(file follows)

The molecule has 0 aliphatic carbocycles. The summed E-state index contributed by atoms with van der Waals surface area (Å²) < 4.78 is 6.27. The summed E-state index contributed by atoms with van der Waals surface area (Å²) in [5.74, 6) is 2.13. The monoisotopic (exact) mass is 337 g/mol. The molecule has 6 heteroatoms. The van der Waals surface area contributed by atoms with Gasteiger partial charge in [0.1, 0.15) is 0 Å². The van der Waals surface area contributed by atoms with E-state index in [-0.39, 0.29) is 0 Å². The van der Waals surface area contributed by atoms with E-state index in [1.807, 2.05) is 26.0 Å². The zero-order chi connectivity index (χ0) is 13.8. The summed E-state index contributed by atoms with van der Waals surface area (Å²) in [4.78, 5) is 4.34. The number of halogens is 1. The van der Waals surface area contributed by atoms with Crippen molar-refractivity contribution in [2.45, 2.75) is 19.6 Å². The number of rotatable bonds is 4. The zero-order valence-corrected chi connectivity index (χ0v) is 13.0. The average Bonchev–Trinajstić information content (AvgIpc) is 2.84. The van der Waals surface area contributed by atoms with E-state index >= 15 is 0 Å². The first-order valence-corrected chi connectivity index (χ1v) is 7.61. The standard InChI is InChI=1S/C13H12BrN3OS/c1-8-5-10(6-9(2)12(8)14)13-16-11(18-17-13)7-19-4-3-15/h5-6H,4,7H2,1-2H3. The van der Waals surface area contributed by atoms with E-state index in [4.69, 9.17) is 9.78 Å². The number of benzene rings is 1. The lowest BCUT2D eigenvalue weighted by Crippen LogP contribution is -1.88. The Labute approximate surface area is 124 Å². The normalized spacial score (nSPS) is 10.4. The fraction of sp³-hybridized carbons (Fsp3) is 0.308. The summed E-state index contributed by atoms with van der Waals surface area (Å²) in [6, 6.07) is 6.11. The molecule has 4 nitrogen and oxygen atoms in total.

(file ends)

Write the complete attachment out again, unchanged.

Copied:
The molecule has 0 aliphatic carbocycles. The summed E-state index contributed by atoms with van der Waals surface area (Å²) < 4.78 is 6.27. The summed E-state index contributed by atoms with van der Waals surface area (Å²) in [5.74, 6) is 2.13. The monoisotopic (exact) mass is 337 g/mol. The molecule has 6 heteroatoms. The van der Waals surface area contributed by atoms with Gasteiger partial charge in [0.1, 0.15) is 0 Å². The van der Waals surface area contributed by atoms with E-state index in [-0.39, 0.29) is 0 Å². The van der Waals surface area contributed by atoms with E-state index in [1.807, 2.05) is 26.0 Å². The zero-order chi connectivity index (χ0) is 13.8. The summed E-state index contributed by atoms with van der Waals surface area (Å²) in [4.78, 5) is 4.34. The number of halogens is 1. The van der Waals surface area contributed by atoms with Crippen molar-refractivity contribution in [2.45, 2.75) is 19.6 Å². The number of rotatable bonds is 4. The zero-order valence-corrected chi connectivity index (χ0v) is 13.0. The average Bonchev–Trinajstić information content (AvgIpc) is 2.84. The van der Waals surface area contributed by atoms with E-state index >= 15 is 0 Å². The first-order valence-corrected chi connectivity index (χ1v) is 7.61. The standard InChI is InChI=1S/C13H12BrN3OS/c1-8-5-10(6-9(2)12(8)14)13-16-11(18-17-13)7-19-4-3-15/h5-6H,4,7H2,1-2H3. The van der Waals surface area contributed by atoms with E-state index in [4.69, 9.17) is 9.78 Å². The number of benzene rings is 1. The lowest BCUT2D eigenvalue weighted by Crippen LogP contribution is -1.88. The Labute approximate surface area is 124 Å². The normalized spacial score (nSPS) is 10.4. The fraction of sp³-hybridized carbons (Fsp3) is 0.308. The summed E-state index contributed by atoms with van der Waals surface area (Å²) in [6, 6.07) is 6.11. The molecule has 4 nitrogen and oxygen atoms in total.